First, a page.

Module firmware development: avr32 toolchain

I made a GitHub repo with the Linux toolchain in it (so that we can use it with travis-ci).

git clone https://github.com/samdoshi/avr32-toolchain-linux.git
cd avr32-toolchain-linux
tar xvfz avr32-gnu-toolchain-3.4.3.820-linux.any.x86_64.tar.gz
mv avr32-gnu-toolchain-linux_x86_64 $HOME/avr32-tools
unzip avr32-headers-6.2.0.742.zip -d $HOME/avr32-tools/avr32/include
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this is a great idea - i should do the same for the windows toolchain. are there any licensing issues with hosting those files in a personal github repo? could we perhaps add this to monome github?

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I have no idea about licensing really… I just don’t like the idea of Microchip (née Atmel) making life difficult or worse down the line. Certainly much of it (all?) is licensed under the GPL, but to what extent that allows me to redistribute their binaries and header files is another matter.

And yes, it really needs to be moved to the monome org. We just need to update all the .travis.yml files once it has.

@tehn shall I open a repo transfer request?

(edit: I’m wondering if recommending the WSL approach on Windows might be the way to go with regards to firmware compiling?)

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would WSL provide any benefit over just running natively?

At least for Teletype there are more dependencies now. Ragel, as well as some more complex ones to generate the PDF documentation. It’s very hard for me to test how that works under Windows, whereas I have easy access to both Linux and OSX.

This is the latest README.md for Teletype, you can see all the things that need installing…

I think you’re the only main developer that uses Windows. Given that Linux and OSX play nicely with each other, and that now Windows 10 can be made to behave like Linux, I think it’s worth exploring as the ‘recommended’ way to develop on Windows.

you’d still need to install dependencies either way though. but you’d gain the benefit of having one set of instructions and make files - i’ll give this a try (need to set up the toolchains on new laptop), if it doesn’t complicate things greatly :slight_smile:

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sorry - need further hand holding - so i enabled WSL, installed bash/ragel/make and trying to build teletype (your 2.0 branch) and getting this: ../module/main.d:1: *** multiple target patterns. Stop..

same if i do make clean

*,d files are used by make to track header dependencies. My guess is that they’ve got line ending issues now. Either, use the non-WSL tools and run make clean to clean them up. Or just delete all the *.d files.

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thanks! that worked, but getting a different error now:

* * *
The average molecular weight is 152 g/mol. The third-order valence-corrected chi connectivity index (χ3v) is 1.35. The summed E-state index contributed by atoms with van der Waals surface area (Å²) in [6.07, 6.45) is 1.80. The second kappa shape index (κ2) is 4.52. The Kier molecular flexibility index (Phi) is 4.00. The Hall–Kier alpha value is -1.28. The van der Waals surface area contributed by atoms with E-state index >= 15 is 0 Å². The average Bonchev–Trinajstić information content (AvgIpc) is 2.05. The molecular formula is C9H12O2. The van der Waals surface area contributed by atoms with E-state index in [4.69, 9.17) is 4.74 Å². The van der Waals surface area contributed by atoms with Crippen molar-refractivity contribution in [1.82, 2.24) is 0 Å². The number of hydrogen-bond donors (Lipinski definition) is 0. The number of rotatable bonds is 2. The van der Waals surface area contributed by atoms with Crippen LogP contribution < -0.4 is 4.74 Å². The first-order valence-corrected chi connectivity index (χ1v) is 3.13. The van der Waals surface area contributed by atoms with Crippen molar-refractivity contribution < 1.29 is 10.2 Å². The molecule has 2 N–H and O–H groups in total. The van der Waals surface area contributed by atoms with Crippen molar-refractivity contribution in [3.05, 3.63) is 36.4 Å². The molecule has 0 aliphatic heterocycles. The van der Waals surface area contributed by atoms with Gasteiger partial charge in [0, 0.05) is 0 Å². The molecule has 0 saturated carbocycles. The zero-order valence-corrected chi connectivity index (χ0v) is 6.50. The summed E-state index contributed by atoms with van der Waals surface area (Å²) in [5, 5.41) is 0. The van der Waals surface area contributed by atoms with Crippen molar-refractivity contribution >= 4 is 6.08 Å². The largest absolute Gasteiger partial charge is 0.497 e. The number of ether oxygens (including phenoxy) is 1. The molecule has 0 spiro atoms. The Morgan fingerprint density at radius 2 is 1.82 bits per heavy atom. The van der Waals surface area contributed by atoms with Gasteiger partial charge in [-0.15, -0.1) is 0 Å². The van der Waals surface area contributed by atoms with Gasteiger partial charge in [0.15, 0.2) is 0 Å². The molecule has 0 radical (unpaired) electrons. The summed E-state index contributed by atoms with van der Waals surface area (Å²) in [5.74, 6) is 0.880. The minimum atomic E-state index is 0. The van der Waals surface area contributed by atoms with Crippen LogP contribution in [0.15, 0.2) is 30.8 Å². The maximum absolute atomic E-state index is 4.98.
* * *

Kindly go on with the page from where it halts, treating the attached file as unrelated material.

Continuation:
make: uname: Command not found
make: uname: Command not found
make: uname: Command not found
make: uname: Command not found
make: cmd: Command not found
make: *** [../module/main.o] Error 127```

Can you try the following:

apt install build-essentials

E: Unable to locate package build-essentials

Type apt update first

It’s possible that both commands might need a sudo

sudo apt update
sudo apt install build-essentials

executed sudo apt update but still getting the same E: Unable to locate package build-essentials error when doing sudo apt install build-essentials

My bad. It’s:

apt install build-essential

(no “s”)

that worked! but ran into a different issue, it says it can’t find avr-gcc even though this part worked previously. i’ll try redoing the toolchain setup using the instructions tonight and see if that helps (for now just wanted to try it quickly so simply pointed PATH to my existing toolchain).

You need the Linux version installed though!

You can use the .travis.yml file to crib the instructions for getting it set up (plus you can download the tools from my GitHub repo, rather than Microchip).

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thanks, will give it a try tonight! once i have it set up on my desktop successfully i’ll go through it again on my laptop, taking notes in the process and then we can add a section on windows toolchain set up.

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installed the toolchain (linux one from your repo) and now it finds avr-gcc but it just outputs CC ../module/main.o and then nothing happens.

i was able to build the firmware by just manually running ragel in bash and then using the old makefile so not blocked for now. if i can’t get bash to work i’ll have to try building ragel for windows - looks like there is no precompiled version available anymore (somebody has it in their repo but i’d rather build it myself)

I take it you mean avr32-gcc right?

Hmmmm, that’s a mystery.

Looks like there is a Rainmaker firmware update coming soon. Once that’s out I’ll need a Windows VM to install it (might as well go Windows 10). I’ll see if I can have a go at setting WSL up.


Just seen that Microsoft have evaluation VirtualBox images of Windows 10 Enterprise. 12.9gb download here we go! (It even includes Bash on Windows installed, how nice of them.)

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Success!

It’s made overly complicated by these 2 issues: #1048 and #1462.

So you need to compile you’re own toolchain. Which needs 8gb of free RAM due to Windows Defender going crazy. Also, it takes hours to build (which made the repeated out of memory errors even more fun).

I need to make some changes to the instructions and possibly patch one of the files before it will be ready for you.

The changes aren’t particularly hard, but given how long it takes to compile (about 4 hours in VM), it might take 24 to 48 hours to finish.

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